Cross-reactive memory CD8(+) T cells alter the immune response to heterologous secondary dengue virus infections in mice in a sequence-specific manner
Graduate School of Biomedical Sciences; Center for Infectious Disease and Vaccine Research
Life Sciences | Medicine and Health Sciences
Dengue virus is the causative agent of dengue fever and the more-severe dengue hemorrhagic fever (DHF). Human studies suggest that the increased risk of DHF during secondary infection is due to immunopathology partially mediated by cross-reactive memory T cells from the primary infection. To model T cell responses to sequential infections, we immunized mice with different sequences of dengue virus serotypes and measured the frequency of peptide-specific T cells after infection. The acute response after heterologous secondary infections was enhanced compared with the acute or memory response after primary infection. Also, the hierarchy of epitope-specific responses was influenced by the specific sequence of infection. Adoptive-transfer experiments showed that memory T cells responded preferentially to the secondary infection. These findings demonstrate that cross-reactive T cells from a primary infection alter the immune response during a heterologous secondary infection.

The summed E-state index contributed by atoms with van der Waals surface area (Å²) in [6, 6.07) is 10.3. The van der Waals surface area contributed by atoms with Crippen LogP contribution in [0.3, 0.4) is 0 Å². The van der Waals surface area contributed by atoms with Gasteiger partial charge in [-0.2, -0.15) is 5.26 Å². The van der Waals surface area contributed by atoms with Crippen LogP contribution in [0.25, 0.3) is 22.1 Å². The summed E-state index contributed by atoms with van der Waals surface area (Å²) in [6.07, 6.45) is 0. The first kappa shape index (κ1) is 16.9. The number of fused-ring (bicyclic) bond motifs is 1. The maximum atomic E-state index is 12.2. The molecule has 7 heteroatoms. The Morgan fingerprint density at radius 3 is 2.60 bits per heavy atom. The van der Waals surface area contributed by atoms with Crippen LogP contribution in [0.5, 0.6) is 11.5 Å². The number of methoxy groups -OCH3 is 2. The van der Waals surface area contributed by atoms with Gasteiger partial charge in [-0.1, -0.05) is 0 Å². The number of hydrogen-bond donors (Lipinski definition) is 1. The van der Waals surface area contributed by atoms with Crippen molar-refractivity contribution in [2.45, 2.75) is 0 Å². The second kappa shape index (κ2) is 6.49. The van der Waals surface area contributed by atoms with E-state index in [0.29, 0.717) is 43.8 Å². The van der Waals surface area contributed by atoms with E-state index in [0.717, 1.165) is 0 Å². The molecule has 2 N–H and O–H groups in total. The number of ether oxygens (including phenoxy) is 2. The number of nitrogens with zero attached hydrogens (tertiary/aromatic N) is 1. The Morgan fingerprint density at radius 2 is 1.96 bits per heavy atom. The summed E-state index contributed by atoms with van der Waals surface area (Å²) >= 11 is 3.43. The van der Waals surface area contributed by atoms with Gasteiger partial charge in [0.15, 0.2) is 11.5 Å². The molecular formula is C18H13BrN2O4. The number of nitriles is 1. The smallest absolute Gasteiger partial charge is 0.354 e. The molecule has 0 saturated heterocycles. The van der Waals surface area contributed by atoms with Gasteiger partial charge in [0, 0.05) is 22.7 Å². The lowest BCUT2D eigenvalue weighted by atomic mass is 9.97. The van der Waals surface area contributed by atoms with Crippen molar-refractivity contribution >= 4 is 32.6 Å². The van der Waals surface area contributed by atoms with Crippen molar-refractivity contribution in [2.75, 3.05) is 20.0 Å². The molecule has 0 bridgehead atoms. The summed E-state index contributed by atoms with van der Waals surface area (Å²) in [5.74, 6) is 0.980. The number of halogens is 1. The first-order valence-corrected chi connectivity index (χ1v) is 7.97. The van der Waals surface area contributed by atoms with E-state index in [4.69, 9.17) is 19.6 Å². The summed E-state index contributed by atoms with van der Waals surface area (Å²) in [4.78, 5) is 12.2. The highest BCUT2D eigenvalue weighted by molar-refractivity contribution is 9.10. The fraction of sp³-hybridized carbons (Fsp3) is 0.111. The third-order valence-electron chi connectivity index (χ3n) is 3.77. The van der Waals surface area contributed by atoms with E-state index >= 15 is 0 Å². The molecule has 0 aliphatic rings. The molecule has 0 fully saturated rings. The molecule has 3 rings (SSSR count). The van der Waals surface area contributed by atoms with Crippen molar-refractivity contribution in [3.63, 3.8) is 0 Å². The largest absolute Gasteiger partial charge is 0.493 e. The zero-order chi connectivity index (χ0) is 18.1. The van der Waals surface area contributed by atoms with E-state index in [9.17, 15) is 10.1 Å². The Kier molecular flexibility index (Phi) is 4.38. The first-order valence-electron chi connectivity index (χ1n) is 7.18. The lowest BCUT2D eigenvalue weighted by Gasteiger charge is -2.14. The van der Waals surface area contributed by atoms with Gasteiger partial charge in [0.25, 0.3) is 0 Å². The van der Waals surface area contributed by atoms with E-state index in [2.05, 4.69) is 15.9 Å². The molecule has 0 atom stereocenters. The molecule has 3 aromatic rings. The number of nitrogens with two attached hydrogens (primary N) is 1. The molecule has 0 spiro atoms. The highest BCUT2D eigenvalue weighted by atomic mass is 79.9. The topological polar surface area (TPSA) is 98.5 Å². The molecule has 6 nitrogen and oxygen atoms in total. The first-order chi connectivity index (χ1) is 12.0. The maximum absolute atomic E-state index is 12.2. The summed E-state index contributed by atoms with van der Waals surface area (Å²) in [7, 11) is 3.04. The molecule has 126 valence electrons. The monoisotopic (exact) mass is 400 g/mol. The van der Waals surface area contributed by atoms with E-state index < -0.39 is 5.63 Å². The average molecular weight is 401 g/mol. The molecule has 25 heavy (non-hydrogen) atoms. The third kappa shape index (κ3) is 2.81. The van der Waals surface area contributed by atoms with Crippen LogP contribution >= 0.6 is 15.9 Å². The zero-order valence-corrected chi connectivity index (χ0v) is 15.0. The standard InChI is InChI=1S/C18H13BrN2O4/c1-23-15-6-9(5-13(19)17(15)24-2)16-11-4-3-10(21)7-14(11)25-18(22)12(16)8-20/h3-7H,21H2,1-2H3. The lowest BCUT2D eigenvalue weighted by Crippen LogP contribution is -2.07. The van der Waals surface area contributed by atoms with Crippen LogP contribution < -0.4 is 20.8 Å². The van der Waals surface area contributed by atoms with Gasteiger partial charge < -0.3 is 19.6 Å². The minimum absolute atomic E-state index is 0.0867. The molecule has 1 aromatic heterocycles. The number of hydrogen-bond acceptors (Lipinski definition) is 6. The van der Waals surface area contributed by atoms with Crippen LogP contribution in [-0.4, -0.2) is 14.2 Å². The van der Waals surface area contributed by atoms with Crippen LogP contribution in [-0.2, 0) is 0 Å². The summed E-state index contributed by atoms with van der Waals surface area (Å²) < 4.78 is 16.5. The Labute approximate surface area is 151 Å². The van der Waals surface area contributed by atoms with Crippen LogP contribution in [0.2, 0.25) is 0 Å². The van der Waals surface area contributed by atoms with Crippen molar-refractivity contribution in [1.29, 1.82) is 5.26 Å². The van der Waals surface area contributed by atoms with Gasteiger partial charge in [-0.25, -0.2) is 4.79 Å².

DOI of Published Version
J Infect Dis. 2008 Feb 15;197(4):608-17. Link to article on publisher's site
The Journal of infectious diseases
Beaumier, Coreen Michele; Mathew, Anuja; Bashyam, Hema Sundara; and Rothman, Alan L., "Cross-reactive memory CD8(+) T cells alter the immune response to heterologous secondary dengue virus infections in mice in a sequence-specific manner" (2008). GSBS Student Publications. 1453.